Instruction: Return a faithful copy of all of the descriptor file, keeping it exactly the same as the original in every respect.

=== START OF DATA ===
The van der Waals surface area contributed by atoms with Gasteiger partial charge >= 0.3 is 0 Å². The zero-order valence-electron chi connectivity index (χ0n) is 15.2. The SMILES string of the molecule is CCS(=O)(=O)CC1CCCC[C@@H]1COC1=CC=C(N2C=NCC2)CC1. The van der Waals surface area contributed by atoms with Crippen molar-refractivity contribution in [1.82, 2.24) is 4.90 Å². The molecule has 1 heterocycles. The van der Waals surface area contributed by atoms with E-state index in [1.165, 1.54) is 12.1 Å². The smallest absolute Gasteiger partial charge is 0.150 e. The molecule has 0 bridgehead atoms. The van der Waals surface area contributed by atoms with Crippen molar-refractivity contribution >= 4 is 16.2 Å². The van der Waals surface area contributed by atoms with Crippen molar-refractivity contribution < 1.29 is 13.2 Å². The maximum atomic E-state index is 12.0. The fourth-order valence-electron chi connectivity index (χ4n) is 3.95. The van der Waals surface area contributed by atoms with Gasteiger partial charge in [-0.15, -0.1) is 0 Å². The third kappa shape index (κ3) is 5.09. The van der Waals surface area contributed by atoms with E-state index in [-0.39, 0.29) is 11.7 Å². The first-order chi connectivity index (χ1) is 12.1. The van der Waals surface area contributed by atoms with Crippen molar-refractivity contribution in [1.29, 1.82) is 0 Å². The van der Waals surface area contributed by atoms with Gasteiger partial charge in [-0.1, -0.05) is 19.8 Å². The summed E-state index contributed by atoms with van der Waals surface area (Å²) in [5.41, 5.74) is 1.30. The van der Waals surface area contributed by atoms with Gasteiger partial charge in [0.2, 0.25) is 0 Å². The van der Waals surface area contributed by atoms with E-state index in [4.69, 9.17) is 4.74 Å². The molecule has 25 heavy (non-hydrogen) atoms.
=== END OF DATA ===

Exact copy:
The van der Waals surface area contributed by atoms with Gasteiger partial charge >= 0.3 is 0 Å². The zero-order valence-electron chi connectivity index (χ0n) is 15.2. The SMILES string of the molecule is CCS(=O)(=O)CC1CCCC[C@@H]1COC1=CC=C(N2C=NCC2)CC1. The van der Waals surface area contributed by atoms with Crippen molar-refractivity contribution in [1.82, 2.24) is 4.90 Å². The molecule has 1 heterocycles. The van der Waals surface area contributed by atoms with E-state index in [1.165, 1.54) is 12.1 Å². The smallest absolute Gasteiger partial charge is 0.150 e. The molecule has 0 bridgehead atoms. The van der Waals surface area contributed by atoms with Crippen molar-refractivity contribution >= 4 is 16.2 Å². The van der Waals surface area contributed by atoms with Crippen molar-refractivity contribution < 1.29 is 13.2 Å². The maximum atomic E-state index is 12.0. The fourth-order valence-electron chi connectivity index (χ4n) is 3.95. The van der Waals surface area contributed by atoms with Gasteiger partial charge in [-0.15, -0.1) is 0 Å². The third kappa shape index (κ3) is 5.09. The van der Waals surface area contributed by atoms with E-state index in [-0.39, 0.29) is 11.7 Å². The first-order chi connectivity index (χ1) is 12.1. The van der Waals surface area contributed by atoms with Crippen molar-refractivity contribution in [1.29, 1.82) is 0 Å². The van der Waals surface area contributed by atoms with Gasteiger partial charge in [-0.1, -0.05) is 19.8 Å². The summed E-state index contributed by atoms with van der Waals surface area (Å²) in [5.41, 5.74) is 1.30. The van der Waals surface area contributed by atoms with Gasteiger partial charge in [0.2, 0.25) is 0 Å². The van der Waals surface area contributed by atoms with E-state index in [4.69, 9.17) is 4.74 Å². The molecule has 25 heavy (non-hydrogen) atoms.